Internally-oriented tasks are generally associated with a disengagement of attention from the external environment to internal thoughts, resulting in a superficial involvement in processing external stimuli with poor task performance (Smallwood and Schooler, 2006). Internally-oriented tasks depend, at least partially, on regions belonging to the default mode network (DMN; Harrison et al., 2008; Andrews-Hanna et al., 2014b). The DMN (see Gusnard and Raichle, 2001; Raichle et al., 2001; Raichle and Snyder, 2007; Raichle, 2010; Snyder and Raichle, 2012) is composed of midline anterior medial prefrontal cortex (mPFC) and posterior (retrosplenial; posterior cingulate cortex/precuneus, PCC/PCU) cortices, as well as lateral regions including the inferior parietal lobule (IPL), superior frontal cortex (SPC) and lateral temporal cortex (LTC). Although the exact functional role of the DMN is not fully understood (Fox et al., 2005; Andrews-Hanna et al., 2014a), it appears that the DMN plays a role in attentional demands and executive functions (Smallwood et al., 2012; Andrews-Hanna et al., 2014a). Indeed, previous studies suggest that the level of DMN activity could reflect various degrees of a subject’s involvement in processing external stimuli (Buckner et al., 2008). Specifically, increased DMN activity would reflect poor attention toward external items and low behavioral performance; whereas decreased DMN activity would rather reflect a significant amount of externally-oriented attention, leading to higher performances (Ossandón et al., 2011; Spreng, 2012). However, a few studies have demonstrated an opposite and paradoxical effect, when DMN was significantly activated and associated with a high level of performance (Kelley et al., 2002; Leshikar and Duarte, 2012; Maillet and Rajah, 2014). This situation can be typically observed during tasks requiring a significant amount of self-reference that depend on introspective mental thoughts. When a task requires internally-oriented attention, the DMN involvement may be considered task-successful (e.g., Spreng et al., 2010), as an increase in activity reflects an increase in internally-oriented processes helpful in performing the task. This situation underlines the importance of distinguishing between task-relevant internally-oriented thoughts that lead the DMN to be task-successful (e.g., Maillet and Rajah, 2014) from task-irrelevant spontaneous internal thoughts that lead the DMN to be task-unsuccessful (e.g., Fox et al., 2005; Kim, 2011). In other words, tasks requiring self-relevance and internally-oriented attention recruit the DMN. Within this framework, Maillet and Rajah (2014) showed that performing an encoding task based on the judgment of self-pleasantness (i.e., whether a stimulus feels subjectively pleasant or unpleasant), requires self-generated internal processes rather than processing external cues. When participants make a pleasantness judgment, they must depend on autobiographical processes, and semantic and episodic memories related to that emotional judgment. In fact, studies on emotional memory have highlighted that processes recruited by successfully-encoded items vary according to the valence (pleasant or unpleasant) of the given judgment (Kensinger and Schacter, 2008; Mickley and Kensinger, 2008; Ritchey et al., 2011). Specifically, pleasant or positive judgments tend to benefit from semantic, episodic and self-referential internally-oriented processing, whereas unpleasant or negative judgments tend to benefit from perceptual, low-level and externally-oriented processing (Mickley and Kensinger, 2008). Given that the pleasantness task induces self-relevant thoughts and internally-oriented attention, this kind of task should enhance the processing and encoding of pleasant judgments while impairing the encoding of unpleasant stimuli.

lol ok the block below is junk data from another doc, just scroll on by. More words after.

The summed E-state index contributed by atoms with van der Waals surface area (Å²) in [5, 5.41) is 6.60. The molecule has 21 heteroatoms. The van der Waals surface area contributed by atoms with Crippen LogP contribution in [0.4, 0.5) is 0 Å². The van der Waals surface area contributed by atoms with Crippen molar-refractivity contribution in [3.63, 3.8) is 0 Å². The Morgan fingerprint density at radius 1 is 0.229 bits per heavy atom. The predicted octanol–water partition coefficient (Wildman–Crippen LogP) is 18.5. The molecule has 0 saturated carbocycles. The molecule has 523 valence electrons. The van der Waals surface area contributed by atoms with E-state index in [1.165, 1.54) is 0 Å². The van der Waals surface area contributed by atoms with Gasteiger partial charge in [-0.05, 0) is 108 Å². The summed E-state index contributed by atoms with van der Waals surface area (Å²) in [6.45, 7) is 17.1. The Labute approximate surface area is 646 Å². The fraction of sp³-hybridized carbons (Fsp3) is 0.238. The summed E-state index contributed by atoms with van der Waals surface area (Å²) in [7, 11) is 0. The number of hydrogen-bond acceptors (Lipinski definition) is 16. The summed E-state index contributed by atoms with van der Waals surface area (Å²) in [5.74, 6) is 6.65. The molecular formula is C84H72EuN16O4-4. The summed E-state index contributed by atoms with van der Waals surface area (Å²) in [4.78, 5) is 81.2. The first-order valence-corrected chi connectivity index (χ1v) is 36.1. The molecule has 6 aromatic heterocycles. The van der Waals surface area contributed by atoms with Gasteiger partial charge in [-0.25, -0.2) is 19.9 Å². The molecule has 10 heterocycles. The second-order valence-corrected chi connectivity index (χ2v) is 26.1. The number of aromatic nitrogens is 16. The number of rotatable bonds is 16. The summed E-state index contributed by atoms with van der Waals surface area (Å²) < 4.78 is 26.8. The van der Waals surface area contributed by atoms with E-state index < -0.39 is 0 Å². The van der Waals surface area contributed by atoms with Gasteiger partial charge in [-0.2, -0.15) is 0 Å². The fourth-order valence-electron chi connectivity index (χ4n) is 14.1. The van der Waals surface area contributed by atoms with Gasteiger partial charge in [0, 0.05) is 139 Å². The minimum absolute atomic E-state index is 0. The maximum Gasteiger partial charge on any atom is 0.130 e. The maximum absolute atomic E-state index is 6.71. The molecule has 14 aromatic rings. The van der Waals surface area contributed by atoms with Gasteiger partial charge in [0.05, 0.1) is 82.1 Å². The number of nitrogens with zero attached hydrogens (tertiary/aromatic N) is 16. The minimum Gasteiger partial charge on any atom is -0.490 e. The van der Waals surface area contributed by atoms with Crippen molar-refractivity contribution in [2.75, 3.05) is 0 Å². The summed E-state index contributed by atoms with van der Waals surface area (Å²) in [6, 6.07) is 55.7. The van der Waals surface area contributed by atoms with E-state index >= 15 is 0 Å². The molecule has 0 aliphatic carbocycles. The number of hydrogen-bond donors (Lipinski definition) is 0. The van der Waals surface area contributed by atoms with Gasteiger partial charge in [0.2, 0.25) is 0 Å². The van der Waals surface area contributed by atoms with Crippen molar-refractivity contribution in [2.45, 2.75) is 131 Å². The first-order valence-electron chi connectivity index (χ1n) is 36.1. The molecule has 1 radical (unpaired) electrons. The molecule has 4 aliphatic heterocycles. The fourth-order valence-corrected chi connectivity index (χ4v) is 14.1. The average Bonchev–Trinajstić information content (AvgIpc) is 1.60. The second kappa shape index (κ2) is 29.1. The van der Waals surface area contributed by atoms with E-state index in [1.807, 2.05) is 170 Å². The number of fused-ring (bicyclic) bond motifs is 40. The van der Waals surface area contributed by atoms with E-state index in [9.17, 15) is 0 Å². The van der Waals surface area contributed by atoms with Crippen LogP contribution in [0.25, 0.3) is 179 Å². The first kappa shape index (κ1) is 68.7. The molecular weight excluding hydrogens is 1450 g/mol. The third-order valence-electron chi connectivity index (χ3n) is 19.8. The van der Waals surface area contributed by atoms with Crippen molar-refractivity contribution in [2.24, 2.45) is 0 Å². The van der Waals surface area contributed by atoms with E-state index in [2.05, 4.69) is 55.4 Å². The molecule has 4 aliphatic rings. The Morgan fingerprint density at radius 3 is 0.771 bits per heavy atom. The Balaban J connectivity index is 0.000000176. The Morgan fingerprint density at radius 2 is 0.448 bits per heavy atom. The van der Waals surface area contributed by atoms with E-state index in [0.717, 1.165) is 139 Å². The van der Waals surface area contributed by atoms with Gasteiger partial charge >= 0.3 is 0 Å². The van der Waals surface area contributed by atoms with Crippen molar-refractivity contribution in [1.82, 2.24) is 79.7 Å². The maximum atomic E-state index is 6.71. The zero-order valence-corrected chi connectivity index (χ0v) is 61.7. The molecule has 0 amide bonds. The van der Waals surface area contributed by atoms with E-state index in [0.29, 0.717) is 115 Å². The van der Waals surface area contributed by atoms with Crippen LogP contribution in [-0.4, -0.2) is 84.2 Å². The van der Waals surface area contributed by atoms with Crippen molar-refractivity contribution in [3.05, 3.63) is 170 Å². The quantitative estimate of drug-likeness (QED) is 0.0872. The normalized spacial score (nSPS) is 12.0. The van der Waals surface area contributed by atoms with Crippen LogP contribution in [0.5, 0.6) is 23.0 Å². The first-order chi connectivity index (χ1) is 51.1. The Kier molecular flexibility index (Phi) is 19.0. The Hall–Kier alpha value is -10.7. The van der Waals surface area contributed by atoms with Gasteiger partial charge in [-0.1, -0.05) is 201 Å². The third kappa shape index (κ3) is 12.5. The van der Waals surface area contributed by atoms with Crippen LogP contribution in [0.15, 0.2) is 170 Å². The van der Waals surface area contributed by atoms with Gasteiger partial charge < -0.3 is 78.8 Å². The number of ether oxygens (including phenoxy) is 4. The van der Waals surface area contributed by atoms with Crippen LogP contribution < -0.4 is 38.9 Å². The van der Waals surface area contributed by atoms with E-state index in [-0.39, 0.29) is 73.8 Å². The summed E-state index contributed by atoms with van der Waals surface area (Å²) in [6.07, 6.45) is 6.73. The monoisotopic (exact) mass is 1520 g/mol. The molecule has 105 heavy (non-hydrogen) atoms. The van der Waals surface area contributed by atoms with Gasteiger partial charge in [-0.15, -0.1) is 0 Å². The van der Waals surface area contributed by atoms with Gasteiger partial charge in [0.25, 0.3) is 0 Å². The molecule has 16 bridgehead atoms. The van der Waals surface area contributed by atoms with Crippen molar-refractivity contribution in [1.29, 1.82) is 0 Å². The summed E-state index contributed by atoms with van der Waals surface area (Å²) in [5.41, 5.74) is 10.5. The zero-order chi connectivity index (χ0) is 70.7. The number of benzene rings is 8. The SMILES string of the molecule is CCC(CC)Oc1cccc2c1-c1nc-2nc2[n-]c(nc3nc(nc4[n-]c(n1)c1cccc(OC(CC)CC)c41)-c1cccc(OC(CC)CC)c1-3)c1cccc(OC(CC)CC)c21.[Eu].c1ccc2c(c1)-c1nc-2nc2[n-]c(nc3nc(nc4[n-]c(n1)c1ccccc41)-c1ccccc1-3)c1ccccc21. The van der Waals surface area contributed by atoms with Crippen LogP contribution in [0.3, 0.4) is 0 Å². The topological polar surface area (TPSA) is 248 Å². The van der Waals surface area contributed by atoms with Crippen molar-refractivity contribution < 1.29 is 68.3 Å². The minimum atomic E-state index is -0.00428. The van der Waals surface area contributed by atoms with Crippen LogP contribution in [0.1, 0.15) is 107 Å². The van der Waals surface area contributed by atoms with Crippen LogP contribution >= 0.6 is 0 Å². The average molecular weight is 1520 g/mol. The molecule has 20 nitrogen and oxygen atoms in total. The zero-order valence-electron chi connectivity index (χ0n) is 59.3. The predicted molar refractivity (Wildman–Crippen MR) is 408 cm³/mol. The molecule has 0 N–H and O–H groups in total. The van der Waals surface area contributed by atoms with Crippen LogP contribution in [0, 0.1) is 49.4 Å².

In this study, we evaluated to what extent the pleasantness judgment modulates cerebral activity and memory recognition using an incidental memory encoding task. We tested these interactions using both a region of interest (ROI) analysis, focused on three key DMN regions, as well as a whole brain analysis. We expected to find support for our hypothesis that pleasant judgments require a significant involvement of the DMN and internally-oriented attention thus leading to better encoding performance, whereas unpleasant judgments require a lesser involvement of the DMN and have poorer encoding performance.